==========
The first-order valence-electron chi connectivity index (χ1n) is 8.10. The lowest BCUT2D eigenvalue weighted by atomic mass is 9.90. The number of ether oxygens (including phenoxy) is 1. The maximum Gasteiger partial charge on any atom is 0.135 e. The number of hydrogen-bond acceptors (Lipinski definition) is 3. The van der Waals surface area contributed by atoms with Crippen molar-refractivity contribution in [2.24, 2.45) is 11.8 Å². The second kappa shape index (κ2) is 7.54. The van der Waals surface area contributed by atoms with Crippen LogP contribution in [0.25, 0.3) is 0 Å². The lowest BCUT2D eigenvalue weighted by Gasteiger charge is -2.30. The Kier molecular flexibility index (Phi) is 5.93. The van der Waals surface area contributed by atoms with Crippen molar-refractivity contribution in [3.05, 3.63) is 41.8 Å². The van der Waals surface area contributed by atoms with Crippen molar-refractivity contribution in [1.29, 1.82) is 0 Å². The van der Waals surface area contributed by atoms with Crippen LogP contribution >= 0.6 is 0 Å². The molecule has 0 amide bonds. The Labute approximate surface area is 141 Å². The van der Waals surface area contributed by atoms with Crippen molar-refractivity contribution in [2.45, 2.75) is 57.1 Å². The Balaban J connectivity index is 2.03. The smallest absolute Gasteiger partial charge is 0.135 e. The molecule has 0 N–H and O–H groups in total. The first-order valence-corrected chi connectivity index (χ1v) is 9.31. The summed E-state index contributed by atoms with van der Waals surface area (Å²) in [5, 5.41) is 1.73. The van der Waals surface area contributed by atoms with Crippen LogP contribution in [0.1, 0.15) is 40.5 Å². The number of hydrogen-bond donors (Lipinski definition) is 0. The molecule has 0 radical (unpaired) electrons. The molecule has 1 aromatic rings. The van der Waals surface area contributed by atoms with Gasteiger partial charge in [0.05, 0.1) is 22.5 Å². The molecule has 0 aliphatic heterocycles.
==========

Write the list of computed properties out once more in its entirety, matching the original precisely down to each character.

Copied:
The first-order valence-electron chi connectivity index (χ1n) is 8.10. The lowest BCUT2D eigenvalue weighted by atomic mass is 9.90. The number of ether oxygens (including phenoxy) is 1. The maximum Gasteiger partial charge on any atom is 0.135 e. The number of hydrogen-bond acceptors (Lipinski definition) is 3. The van der Waals surface area contributed by atoms with Crippen molar-refractivity contribution in [2.24, 2.45) is 11.8 Å². The second kappa shape index (κ2) is 7.54. The van der Waals surface area contributed by atoms with Crippen LogP contribution in [0.25, 0.3) is 0 Å². The lowest BCUT2D eigenvalue weighted by Gasteiger charge is -2.30. The Kier molecular flexibility index (Phi) is 5.93. The van der Waals surface area contributed by atoms with Crippen molar-refractivity contribution in [3.05, 3.63) is 41.8 Å². The van der Waals surface area contributed by atoms with Crippen molar-refractivity contribution in [1.29, 1.82) is 0 Å². The van der Waals surface area contributed by atoms with Crippen LogP contribution >= 0.6 is 0 Å². The molecule has 0 amide bonds. The Labute approximate surface area is 141 Å². The van der Waals surface area contributed by atoms with Crippen molar-refractivity contribution in [2.45, 2.75) is 57.1 Å². The Balaban J connectivity index is 2.03. The smallest absolute Gasteiger partial charge is 0.135 e. The molecule has 0 N–H and O–H groups in total. The first-order valence-corrected chi connectivity index (χ1v) is 9.31. The summed E-state index contributed by atoms with van der Waals surface area (Å²) in [5, 5.41) is 1.73. The van der Waals surface area contributed by atoms with Crippen LogP contribution in [0.1, 0.15) is 40.5 Å². The number of hydrogen-bond donors (Lipinski definition) is 0. The molecule has 0 radical (unpaired) electrons. The molecule has 1 aromatic rings. The van der Waals surface area contributed by atoms with Gasteiger partial charge in [0.05, 0.1) is 22.5 Å². The molecule has 0 aliphatic heterocycles.